The other point of controversy was the conferment of the highest award of Grand Commander of the Niger, GCON, on Aliko Dangote, a seasoned industrialist, and chairman, Dangote Group of Companies. This is because, before now this particular award was the exclusive preserve of heads of state.
Grace Alele-Williams, a professor of mathematics and Nigeria’s first female university vice chancellor also accused those who were in charge of the award for not been thorough. The 79-year-old academic was embarrassed that she was nominated for Officer of the Order of the Federal Republic years after she got the same award from the Obasanjo administration. She explained that if the country had kept good record, her next award after OFR should perhaps be CFR.
The controversies that greeted the awards clearly indicate that the prestigious national honours were loosing their pristine values. It was argued in some quarters also that the selection process leading to the award was flawed because contrary to the principles and spirit of the National Honours Act of 1964, which aimed at recognising hard work and selfless service to the country, men and women of questionable integrity were a substantial part of the beneficiaries over the years.
A classic example is the case of Olabode George, former chairman of the board of the Nigeria Ports Authority, NPA, who was rewarded with one of the country’s highest national honours-Commander of the Order of the Niger, CON, for his distinguished leadership role as South-West national vice-president of the People’s Democratic Party, PDP. But a few years later, the celebrated leader was convicted for embezzling funds meant for the NPA.
Other high profile recipients who ended up in jail after receiving the prestigious national honours include: Bello Lafiagi, former chairman of National Drugs Law Enforcement Agency, NDLEA, who was given the prestigious honour of Officer of the Federal Republic, OFR, and Tafa Balogun, former inspector-general of police who was also given the title of Commander of the Order of the Niger, CON. Lafiagi was later to be sentenced to four years imprisonment for criminal breach and fraud in 2010. On his part, Balogun was sentenced to a six- month jail term for similar offence in 2005.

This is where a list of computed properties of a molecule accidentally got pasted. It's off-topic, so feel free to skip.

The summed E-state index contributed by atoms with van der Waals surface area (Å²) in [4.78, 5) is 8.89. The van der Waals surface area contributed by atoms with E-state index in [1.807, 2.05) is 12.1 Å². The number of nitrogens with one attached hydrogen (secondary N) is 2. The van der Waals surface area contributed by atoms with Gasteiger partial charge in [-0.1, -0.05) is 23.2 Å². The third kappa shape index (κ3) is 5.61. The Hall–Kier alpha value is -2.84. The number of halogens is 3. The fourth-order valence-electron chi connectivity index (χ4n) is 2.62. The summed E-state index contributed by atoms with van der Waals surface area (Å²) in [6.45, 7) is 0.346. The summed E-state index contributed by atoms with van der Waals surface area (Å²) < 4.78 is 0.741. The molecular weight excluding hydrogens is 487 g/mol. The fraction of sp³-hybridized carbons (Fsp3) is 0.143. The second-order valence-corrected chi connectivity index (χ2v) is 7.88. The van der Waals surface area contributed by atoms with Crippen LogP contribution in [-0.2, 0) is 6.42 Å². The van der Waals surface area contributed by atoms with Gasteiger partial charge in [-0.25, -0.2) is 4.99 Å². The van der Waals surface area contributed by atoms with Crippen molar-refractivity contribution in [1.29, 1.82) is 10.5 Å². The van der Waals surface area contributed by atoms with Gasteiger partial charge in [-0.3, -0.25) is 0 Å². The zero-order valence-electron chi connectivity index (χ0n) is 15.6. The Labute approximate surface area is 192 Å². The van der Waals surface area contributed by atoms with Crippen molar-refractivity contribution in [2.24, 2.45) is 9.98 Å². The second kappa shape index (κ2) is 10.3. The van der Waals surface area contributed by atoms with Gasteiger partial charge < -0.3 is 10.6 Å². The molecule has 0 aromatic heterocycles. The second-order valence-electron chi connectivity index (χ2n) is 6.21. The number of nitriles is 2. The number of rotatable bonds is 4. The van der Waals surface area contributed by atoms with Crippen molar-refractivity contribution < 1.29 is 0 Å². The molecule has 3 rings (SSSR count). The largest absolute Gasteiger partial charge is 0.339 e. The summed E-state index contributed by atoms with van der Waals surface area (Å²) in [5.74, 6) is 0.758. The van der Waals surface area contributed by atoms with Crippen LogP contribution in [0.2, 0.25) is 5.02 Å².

Besides, the award has been turned to the prerogative of public office holders, irrespective of performance. Apart from the president and vice-president who get the title of Grand Commander of the Order of the Federal Republic, GCFR and Grand Commander of the Order of the Niger, GCON, respectively by virtue of their positions, it is expected that other awardees should earn their honours. But ministers, legislators, governors, traditional rulers and service chiefs, some with questionable records of performance on their jobs make the list. Ibarahim Dan-Auta, a Kaduna-based lawyer, told Newswatch that at a time when Nigerians were feeling unsafe due to the prevailing atmosphere of insecurity in the country, the federal government was busy decorating the nation’s service chiefs with medals instead of sacking them.
So the rejection of the awards by Achebe and Gbajabiamila as well as the controversies that greeted it, did not come as a surprise because the award which was meant for exceptional performance and service to the country had gone the way of some phony elements over the years.
President Jonathan acknowledged these controversies. In his speech at the occasion, he said, he was aware of the criticisms of the National Award nominations and selection process, adding that he has since directed the appropriate departments to note the concerns that have been expressed and to take steps to ensure further improvement so that the National Honours award can continue to serve its purpose.
Among the recipients of the awards were the conferment of CFR on Ita Ekpeyong, Director- General, State Security Service, SSS; Mohammed Bello Adoke, Attorney-General and Minister of Justice; Air Marshal Muhammed Dikko Umar, Chief of the Air Staff, Vice Admiral Sa’ad Ibrahim, Chief of Naval Staff, Lt.-Gen. Azubuike Ihejirika ,Chief of Army Staff, Hafiz Ringim, Inspector-General of Police, Isa Bello Sali , Head of Civil Service of the Federation, Ambassador Ezekiel O. Oladeji, Director-General, Nigeria Intelligence Agency, NIA, Lt.-Gen. Jeremiah Timbut Useni, a former minister; Dalhatu Sarki Tafida, former Minister of Foreign Affairs, Bolaji Akinyemi, former Minister of Foreign Affairs; T. T. Princewill, Amanayabo of Kalabari Kingdom and Jim Ovia, former managing director of Zenith Bank.
Dangote, who spoke on behalf of the awardees, said it was a challenge for them to be good ambassadors of Nigeria both at home and abroad.